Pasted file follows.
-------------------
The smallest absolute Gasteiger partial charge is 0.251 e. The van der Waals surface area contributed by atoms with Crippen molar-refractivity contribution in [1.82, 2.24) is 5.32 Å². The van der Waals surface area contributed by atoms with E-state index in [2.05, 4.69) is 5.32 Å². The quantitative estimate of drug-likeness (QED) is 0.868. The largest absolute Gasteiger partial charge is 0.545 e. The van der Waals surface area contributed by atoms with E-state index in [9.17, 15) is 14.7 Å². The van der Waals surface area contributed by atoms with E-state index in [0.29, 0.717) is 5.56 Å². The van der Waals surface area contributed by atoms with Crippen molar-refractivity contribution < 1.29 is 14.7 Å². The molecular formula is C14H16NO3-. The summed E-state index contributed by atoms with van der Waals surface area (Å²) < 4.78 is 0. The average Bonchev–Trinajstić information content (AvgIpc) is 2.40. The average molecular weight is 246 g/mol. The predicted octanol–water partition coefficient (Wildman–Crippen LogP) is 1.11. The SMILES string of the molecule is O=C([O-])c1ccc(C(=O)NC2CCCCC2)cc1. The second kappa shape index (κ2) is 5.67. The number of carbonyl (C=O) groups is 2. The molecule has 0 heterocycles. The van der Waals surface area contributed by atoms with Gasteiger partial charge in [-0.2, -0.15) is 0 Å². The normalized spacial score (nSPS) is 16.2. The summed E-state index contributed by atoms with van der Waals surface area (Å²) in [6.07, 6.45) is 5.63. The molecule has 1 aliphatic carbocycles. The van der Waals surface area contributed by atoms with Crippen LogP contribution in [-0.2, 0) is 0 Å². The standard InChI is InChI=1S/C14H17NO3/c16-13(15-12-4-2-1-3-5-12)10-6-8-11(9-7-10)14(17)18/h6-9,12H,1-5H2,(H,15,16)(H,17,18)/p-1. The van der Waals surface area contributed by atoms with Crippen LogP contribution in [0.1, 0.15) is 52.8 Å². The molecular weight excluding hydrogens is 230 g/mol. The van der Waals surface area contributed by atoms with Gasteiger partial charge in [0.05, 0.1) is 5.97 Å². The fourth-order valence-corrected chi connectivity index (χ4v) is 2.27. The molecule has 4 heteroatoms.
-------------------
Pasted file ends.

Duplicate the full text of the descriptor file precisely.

The smallest absolute Gasteiger partial charge is 0.251 e. The van der Waals surface area contributed by atoms with Crippen molar-refractivity contribution in [1.82, 2.24) is 5.32 Å². The van der Waals surface area contributed by atoms with E-state index in [2.05, 4.69) is 5.32 Å². The quantitative estimate of drug-likeness (QED) is 0.868. The largest absolute Gasteiger partial charge is 0.545 e. The van der Waals surface area contributed by atoms with E-state index in [9.17, 15) is 14.7 Å². The van der Waals surface area contributed by atoms with E-state index in [0.29, 0.717) is 5.56 Å². The van der Waals surface area contributed by atoms with Crippen molar-refractivity contribution < 1.29 is 14.7 Å². The molecular formula is C14H16NO3-. The summed E-state index contributed by atoms with van der Waals surface area (Å²) < 4.78 is 0. The average Bonchev–Trinajstić information content (AvgIpc) is 2.40. The average molecular weight is 246 g/mol. The predicted octanol–water partition coefficient (Wildman–Crippen LogP) is 1.11. The SMILES string of the molecule is O=C([O-])c1ccc(C(=O)NC2CCCCC2)cc1. The second kappa shape index (κ2) is 5.67. The number of carbonyl (C=O) groups is 2. The molecule has 0 heterocycles. The van der Waals surface area contributed by atoms with Gasteiger partial charge in [-0.2, -0.15) is 0 Å². The normalized spacial score (nSPS) is 16.2. The summed E-state index contributed by atoms with van der Waals surface area (Å²) in [6.07, 6.45) is 5.63. The molecule has 1 aliphatic carbocycles. The van der Waals surface area contributed by atoms with Crippen LogP contribution in [-0.2, 0) is 0 Å². The standard InChI is InChI=1S/C14H17NO3/c16-13(15-12-4-2-1-3-5-12)10-6-8-11(9-7-10)14(17)18/h6-9,12H,1-5H2,(H,15,16)(H,17,18)/p-1. The van der Waals surface area contributed by atoms with Crippen LogP contribution in [0.1, 0.15) is 52.8 Å². The molecular weight excluding hydrogens is 230 g/mol. The van der Waals surface area contributed by atoms with Gasteiger partial charge in [0.05, 0.1) is 5.97 Å². The fourth-order valence-corrected chi connectivity index (χ4v) is 2.27. The molecule has 4 heteroatoms.